"We shouldn't believe that the euro is [only] for the euro zone countries. The euro is a matter for all of us. If the euro gets weaker, if the euro is in danger, we are all in danger," said Martonyi. "And we all have to be fully aware that we know that Europe's strength, Europe's economic and political power, Europe's projection, Europe's ideas all depend upon a healthy and strong economic situation as reflected by a healthy and strong and save currency."

European Commissioner for Economic and Monetary Affairs, Olli Rehn, makes clear that the euro zone will face many challenges in the coming years.

"Last decade to the past decade was the decade of turning [the euro] into reality," he said. "And the present decade which is now starting will be the decade of the fundamental reform of the euro area, of the economic and monetary union."

Back in Talinn an elderly man, Tiit Toominte, who lived through the years when his country was part of the Soviet Union, has hopes for the euro currency. He sees the euro as key to doing business in the Baltics.

When somebody will go abroad from Estonia and will look on the prices of different products [such as] shoes [and] clothes, he says, it will be easily possible to compare the differences with Estonia. He says he hopes commerce will improve thanks to this.

If it's up to the European Commission, more Europeans will share his view.

You May Like

Abuja Blast Impacts Lives, Livelihoods

Officials say they are looking at ways to help bombing victims and boosting security More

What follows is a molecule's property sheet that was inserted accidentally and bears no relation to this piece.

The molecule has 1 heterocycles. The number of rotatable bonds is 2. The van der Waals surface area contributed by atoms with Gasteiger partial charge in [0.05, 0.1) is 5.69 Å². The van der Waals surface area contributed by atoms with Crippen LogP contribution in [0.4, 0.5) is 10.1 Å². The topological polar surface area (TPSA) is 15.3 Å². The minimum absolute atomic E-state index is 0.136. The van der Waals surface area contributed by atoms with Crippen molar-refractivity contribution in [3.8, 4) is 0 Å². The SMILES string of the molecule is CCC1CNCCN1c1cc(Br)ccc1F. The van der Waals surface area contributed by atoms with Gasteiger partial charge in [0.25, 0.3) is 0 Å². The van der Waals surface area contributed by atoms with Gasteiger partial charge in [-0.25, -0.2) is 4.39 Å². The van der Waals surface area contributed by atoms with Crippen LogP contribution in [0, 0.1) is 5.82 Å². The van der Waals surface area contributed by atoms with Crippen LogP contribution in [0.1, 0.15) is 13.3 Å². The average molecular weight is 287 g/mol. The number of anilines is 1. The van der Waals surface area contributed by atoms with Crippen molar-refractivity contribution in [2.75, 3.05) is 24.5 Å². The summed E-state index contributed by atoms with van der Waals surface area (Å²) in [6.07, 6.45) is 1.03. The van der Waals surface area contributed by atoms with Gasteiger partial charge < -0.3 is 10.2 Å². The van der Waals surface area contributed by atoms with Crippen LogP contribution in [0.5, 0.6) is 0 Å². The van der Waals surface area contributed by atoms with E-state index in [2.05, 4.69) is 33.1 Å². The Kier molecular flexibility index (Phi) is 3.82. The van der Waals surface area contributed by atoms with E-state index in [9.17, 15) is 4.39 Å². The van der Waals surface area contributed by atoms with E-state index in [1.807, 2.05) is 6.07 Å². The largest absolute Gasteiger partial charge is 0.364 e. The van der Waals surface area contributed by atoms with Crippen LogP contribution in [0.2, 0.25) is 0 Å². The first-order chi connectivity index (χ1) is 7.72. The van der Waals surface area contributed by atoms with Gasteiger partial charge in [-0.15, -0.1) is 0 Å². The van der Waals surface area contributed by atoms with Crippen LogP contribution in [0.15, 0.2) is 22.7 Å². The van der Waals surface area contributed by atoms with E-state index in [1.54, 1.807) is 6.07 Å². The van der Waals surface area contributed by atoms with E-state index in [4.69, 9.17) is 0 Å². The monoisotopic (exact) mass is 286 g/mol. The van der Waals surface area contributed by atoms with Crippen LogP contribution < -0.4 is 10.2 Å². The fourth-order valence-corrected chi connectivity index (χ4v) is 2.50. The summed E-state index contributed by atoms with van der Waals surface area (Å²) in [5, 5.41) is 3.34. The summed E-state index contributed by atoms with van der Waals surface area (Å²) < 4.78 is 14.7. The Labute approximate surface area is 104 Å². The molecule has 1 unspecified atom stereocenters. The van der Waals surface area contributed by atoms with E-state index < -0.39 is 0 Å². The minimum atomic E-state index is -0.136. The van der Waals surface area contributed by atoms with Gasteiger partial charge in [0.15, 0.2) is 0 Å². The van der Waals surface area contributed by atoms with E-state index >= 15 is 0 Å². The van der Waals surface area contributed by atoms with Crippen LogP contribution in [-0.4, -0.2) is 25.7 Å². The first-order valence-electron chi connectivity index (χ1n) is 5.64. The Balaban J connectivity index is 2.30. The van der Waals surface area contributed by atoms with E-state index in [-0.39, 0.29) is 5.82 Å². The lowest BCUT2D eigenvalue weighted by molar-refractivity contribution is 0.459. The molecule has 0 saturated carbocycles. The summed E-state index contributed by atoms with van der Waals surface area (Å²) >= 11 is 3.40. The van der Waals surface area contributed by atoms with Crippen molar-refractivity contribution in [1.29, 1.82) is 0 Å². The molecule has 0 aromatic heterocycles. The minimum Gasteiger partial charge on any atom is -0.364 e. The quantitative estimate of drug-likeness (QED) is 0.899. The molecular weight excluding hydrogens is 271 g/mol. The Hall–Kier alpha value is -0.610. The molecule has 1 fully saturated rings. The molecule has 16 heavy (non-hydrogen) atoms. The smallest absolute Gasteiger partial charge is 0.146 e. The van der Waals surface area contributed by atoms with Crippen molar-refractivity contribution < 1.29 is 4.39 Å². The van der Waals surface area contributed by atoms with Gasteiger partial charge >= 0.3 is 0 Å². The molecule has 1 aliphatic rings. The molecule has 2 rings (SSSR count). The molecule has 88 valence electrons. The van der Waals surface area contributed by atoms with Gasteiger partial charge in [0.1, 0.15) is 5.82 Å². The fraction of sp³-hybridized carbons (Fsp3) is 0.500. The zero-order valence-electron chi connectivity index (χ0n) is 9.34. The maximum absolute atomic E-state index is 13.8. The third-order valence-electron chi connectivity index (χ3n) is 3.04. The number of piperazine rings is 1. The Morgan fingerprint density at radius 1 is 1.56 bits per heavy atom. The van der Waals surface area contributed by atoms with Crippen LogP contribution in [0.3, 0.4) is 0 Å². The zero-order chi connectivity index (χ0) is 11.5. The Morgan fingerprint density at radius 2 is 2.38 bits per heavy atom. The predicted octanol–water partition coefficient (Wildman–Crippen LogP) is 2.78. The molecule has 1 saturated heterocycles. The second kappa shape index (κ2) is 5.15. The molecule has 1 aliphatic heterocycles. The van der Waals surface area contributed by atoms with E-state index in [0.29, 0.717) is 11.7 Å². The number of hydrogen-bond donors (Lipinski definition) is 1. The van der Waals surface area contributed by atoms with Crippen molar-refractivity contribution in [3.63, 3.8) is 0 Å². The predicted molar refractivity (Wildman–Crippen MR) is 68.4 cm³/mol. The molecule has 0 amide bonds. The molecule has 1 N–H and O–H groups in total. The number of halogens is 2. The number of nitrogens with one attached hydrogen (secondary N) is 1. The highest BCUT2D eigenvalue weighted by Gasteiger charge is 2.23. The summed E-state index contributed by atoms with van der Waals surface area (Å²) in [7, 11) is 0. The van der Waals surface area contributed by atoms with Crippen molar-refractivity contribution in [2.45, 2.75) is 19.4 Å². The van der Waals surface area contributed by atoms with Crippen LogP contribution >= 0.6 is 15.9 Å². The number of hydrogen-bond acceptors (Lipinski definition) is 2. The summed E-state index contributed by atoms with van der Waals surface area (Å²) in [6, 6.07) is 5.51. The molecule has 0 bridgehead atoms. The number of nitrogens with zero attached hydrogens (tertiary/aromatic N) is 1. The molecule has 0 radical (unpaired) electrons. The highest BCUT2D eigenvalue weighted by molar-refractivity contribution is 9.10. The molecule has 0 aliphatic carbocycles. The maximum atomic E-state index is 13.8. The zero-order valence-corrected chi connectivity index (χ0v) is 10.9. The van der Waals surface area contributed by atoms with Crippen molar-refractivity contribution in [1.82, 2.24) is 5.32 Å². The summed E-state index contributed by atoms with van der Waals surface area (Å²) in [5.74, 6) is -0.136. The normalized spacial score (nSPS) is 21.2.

Cambodia Technology Adviser Criticizes Cybercrime Draft Law

Phu Leewood says current criminal code can be used to prosecute offenders and that there is no need for a separate law More

Photogallery A Year Later, Boston Remembers Deadly Marathon Bombings

City pauses to honor victims and salute emergency workers who came to their assistance in frantic moments after blasts More

This forum has been closed.
Comments
     
There are no comments in this forum. Be first and add one

Featured Videos

Your JavaScript is turned off or you have an old version of Adobe's Flash Player. Get the latest Flash player.
Google Buys Drone Companyi
|| 0:00:00
...
 
🔇
X
George Putic
April 15, 2014
In its latest purchase of high-tech companies, Google has acquired a manufacturer of solar-powered drones that can stay in the air almost indefinitely, relaying broadband Internet connection to remote areas. It is seen as yet another step in the U.S. based Web giant’s bid to bring Internet to the whole world. VOA’s George Putic reports.
Video

Video Google Buys Drone Company

In its latest purchase of high-tech companies, Google has acquired a manufacturer of solar-powered drones that can stay in the air almost indefinitely, relaying broadband Internet connection to remote areas. It is seen as yet another step in the U.S. based Web giant’s bid to bring Internet to the whole world. VOA’s George Putic reports.
Video